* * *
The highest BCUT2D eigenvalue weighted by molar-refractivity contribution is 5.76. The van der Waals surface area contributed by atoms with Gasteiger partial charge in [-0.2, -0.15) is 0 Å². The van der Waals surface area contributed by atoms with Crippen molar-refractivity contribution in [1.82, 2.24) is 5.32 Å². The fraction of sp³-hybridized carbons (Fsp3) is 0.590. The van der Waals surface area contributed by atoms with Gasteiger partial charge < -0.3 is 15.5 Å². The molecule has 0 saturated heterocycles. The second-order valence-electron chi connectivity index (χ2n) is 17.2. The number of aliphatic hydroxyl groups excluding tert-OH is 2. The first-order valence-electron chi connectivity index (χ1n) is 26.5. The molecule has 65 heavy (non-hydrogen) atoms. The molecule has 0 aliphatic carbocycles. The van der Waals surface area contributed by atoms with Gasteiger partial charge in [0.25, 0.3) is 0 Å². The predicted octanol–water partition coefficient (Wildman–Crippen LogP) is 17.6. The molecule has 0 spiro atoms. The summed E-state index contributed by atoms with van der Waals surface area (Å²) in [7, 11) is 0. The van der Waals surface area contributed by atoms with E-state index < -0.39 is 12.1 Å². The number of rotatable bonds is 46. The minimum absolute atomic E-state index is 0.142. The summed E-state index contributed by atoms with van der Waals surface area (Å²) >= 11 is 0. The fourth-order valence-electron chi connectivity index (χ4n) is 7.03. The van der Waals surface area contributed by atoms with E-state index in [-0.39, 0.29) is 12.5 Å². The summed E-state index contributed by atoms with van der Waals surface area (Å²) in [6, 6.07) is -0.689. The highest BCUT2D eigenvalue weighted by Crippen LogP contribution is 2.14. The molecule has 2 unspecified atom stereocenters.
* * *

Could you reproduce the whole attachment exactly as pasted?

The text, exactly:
The highest BCUT2D eigenvalue weighted by molar-refractivity contribution is 5.76. The van der Waals surface area contributed by atoms with Gasteiger partial charge in [-0.2, -0.15) is 0 Å². The van der Waals surface area contributed by atoms with Crippen molar-refractivity contribution in [1.82, 2.24) is 5.32 Å². The fraction of sp³-hybridized carbons (Fsp3) is 0.590. The van der Waals surface area contributed by atoms with Gasteiger partial charge < -0.3 is 15.5 Å². The molecule has 0 saturated heterocycles. The second-order valence-electron chi connectivity index (χ2n) is 17.2. The number of aliphatic hydroxyl groups excluding tert-OH is 2. The first-order valence-electron chi connectivity index (χ1n) is 26.5. The molecule has 65 heavy (non-hydrogen) atoms. The molecule has 0 aliphatic carbocycles. The van der Waals surface area contributed by atoms with Gasteiger partial charge in [0.25, 0.3) is 0 Å². The predicted octanol–water partition coefficient (Wildman–Crippen LogP) is 17.6. The molecule has 0 spiro atoms. The summed E-state index contributed by atoms with van der Waals surface area (Å²) in [7, 11) is 0. The van der Waals surface area contributed by atoms with E-state index < -0.39 is 12.1 Å². The number of rotatable bonds is 46. The minimum absolute atomic E-state index is 0.142. The summed E-state index contributed by atoms with van der Waals surface area (Å²) >= 11 is 0. The fourth-order valence-electron chi connectivity index (χ4n) is 7.03. The van der Waals surface area contributed by atoms with E-state index in [-0.39, 0.29) is 12.5 Å². The summed E-state index contributed by atoms with van der Waals surface area (Å²) in [6, 6.07) is -0.689. The highest BCUT2D eigenvalue weighted by Crippen LogP contribution is 2.14. The molecule has 2 unspecified atom stereocenters.